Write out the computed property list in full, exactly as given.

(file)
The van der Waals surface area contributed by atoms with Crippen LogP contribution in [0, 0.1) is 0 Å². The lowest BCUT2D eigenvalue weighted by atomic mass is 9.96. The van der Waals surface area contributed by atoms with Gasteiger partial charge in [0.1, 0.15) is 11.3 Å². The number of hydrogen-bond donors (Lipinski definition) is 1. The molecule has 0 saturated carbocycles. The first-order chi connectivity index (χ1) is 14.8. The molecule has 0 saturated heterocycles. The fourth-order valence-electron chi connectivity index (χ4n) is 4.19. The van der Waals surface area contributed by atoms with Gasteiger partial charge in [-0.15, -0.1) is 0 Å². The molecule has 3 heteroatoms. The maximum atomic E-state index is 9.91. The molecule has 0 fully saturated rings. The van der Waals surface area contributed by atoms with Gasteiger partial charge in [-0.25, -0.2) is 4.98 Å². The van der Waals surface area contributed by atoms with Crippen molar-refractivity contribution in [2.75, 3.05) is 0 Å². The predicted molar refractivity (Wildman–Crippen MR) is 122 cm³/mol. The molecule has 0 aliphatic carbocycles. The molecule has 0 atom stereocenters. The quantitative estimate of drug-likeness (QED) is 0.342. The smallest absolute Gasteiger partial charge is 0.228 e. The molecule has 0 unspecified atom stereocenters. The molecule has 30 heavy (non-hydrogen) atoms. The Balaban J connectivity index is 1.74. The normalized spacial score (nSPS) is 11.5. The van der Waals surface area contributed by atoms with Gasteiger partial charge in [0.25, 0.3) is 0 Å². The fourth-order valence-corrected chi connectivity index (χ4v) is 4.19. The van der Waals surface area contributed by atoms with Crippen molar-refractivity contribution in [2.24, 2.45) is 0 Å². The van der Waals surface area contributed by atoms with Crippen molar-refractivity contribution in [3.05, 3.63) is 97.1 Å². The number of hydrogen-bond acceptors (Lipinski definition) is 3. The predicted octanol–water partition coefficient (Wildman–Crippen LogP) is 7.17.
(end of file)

The van der Waals surface area contributed by atoms with Crippen LogP contribution in [0, 0.1) is 0 Å². The lowest BCUT2D eigenvalue weighted by atomic mass is 9.96. The van der Waals surface area contributed by atoms with Gasteiger partial charge in [0.1, 0.15) is 11.3 Å². The number of hydrogen-bond donors (Lipinski definition) is 1. The molecule has 0 saturated carbocycles. The first-order chi connectivity index (χ1) is 14.8. The molecule has 0 saturated heterocycles. The fourth-order valence-electron chi connectivity index (χ4n) is 4.19. The van der Waals surface area contributed by atoms with Gasteiger partial charge in [-0.15, -0.1) is 0 Å². The molecule has 3 heteroatoms. The maximum atomic E-state index is 9.91. The molecule has 0 fully saturated rings. The van der Waals surface area contributed by atoms with Gasteiger partial charge in [-0.25, -0.2) is 4.98 Å². The van der Waals surface area contributed by atoms with Crippen molar-refractivity contribution in [2.75, 3.05) is 0 Å². The predicted molar refractivity (Wildman–Crippen MR) is 122 cm³/mol. The molecule has 0 aliphatic carbocycles. The molecule has 0 atom stereocenters. The quantitative estimate of drug-likeness (QED) is 0.342. The smallest absolute Gasteiger partial charge is 0.228 e. The molecule has 0 unspecified atom stereocenters. The molecule has 30 heavy (non-hydrogen) atoms. The Balaban J connectivity index is 1.74. The normalized spacial score (nSPS) is 11.5. The van der Waals surface area contributed by atoms with Gasteiger partial charge in [0.25, 0.3) is 0 Å². The fourth-order valence-corrected chi connectivity index (χ4v) is 4.19. The van der Waals surface area contributed by atoms with Crippen molar-refractivity contribution in [2.24, 2.45) is 0 Å². The van der Waals surface area contributed by atoms with Crippen molar-refractivity contribution in [3.05, 3.63) is 97.1 Å². The number of hydrogen-bond acceptors (Lipinski definition) is 3. The predicted octanol–water partition coefficient (Wildman–Crippen LogP) is 7.17.